Archive | May 2013

Corruption and Carnage: The tale of a dramatic one-shot…

and improv. Lots and lots of improv. Three days ago, I read Play Unsafe for the first time, which I wrote a review for yesterday. You can read it here.

By dumb luck, I actually managed to find two players, who wanted to play some Dungeon World. The premise for that game was that it would be totally improvised, which the players found interesting.

Before the game, I spoke with the players, Misha and James, about the book and some of the advice found in it. They seemed to like the idea about “being obvious and boring”, and I told them they were welcome to screw around with me, whenever they wanted.

We also spoke about putting spotlight on other players’ characters, making an effort to set another player up for success. They seemed to like the idea of spreading out the responsibility for making the game great for everyone.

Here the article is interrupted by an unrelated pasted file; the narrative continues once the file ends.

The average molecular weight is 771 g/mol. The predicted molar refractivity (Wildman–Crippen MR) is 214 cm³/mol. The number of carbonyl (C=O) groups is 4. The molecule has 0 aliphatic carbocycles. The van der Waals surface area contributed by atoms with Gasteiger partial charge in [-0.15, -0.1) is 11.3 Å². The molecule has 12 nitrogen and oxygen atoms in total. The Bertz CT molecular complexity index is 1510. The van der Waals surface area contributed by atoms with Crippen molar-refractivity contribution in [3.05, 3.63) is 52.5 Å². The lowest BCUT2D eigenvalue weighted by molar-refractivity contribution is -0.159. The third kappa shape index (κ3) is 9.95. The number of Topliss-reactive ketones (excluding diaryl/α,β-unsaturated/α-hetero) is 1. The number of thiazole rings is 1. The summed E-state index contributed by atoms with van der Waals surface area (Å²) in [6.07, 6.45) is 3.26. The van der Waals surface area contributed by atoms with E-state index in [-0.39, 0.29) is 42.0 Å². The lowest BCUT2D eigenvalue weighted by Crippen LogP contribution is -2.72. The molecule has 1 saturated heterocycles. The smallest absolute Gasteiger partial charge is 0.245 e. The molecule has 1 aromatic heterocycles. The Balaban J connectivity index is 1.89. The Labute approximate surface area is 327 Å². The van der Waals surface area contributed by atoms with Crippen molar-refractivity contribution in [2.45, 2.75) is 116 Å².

Mind you that the following report is extremely long. You’ll notice that it’s much more detailed, which is primarily due to the “obvious and boring” approach. It really worked wonders on the amount of details. I even left out some detail in the write up. To keep it from becoming too long…

Humble beginnings

James and Misha made their characters. James played the human Bard, Dunwich, while Misha played Cadeus, the elven Fighter. We spent about twenty minutes or so asking questions about the characters and the setting, and after that we had a world filled with problematic political struggles.

We had the capital city Davenport of a so far undisclosed country, a place ripe with corruption. The city guard is easily bribed, they care nothing for the citizens, and generally they are more concerned about safeguarding the noble district, which is under a lockdown because the rest of the city is currently suffering an epidemic.

Dunwich lives here, and was born here. The situation neither pleases him, nor the common populace. The city is on the verge of riots, and should the conditions not change, riots will come. To make matters worse, the slums around the city is expanding at a near catastrophic rate, which renders the city guard completely powerless in the area, as slumlords and bandits have assumed control of large parts of this ghetto.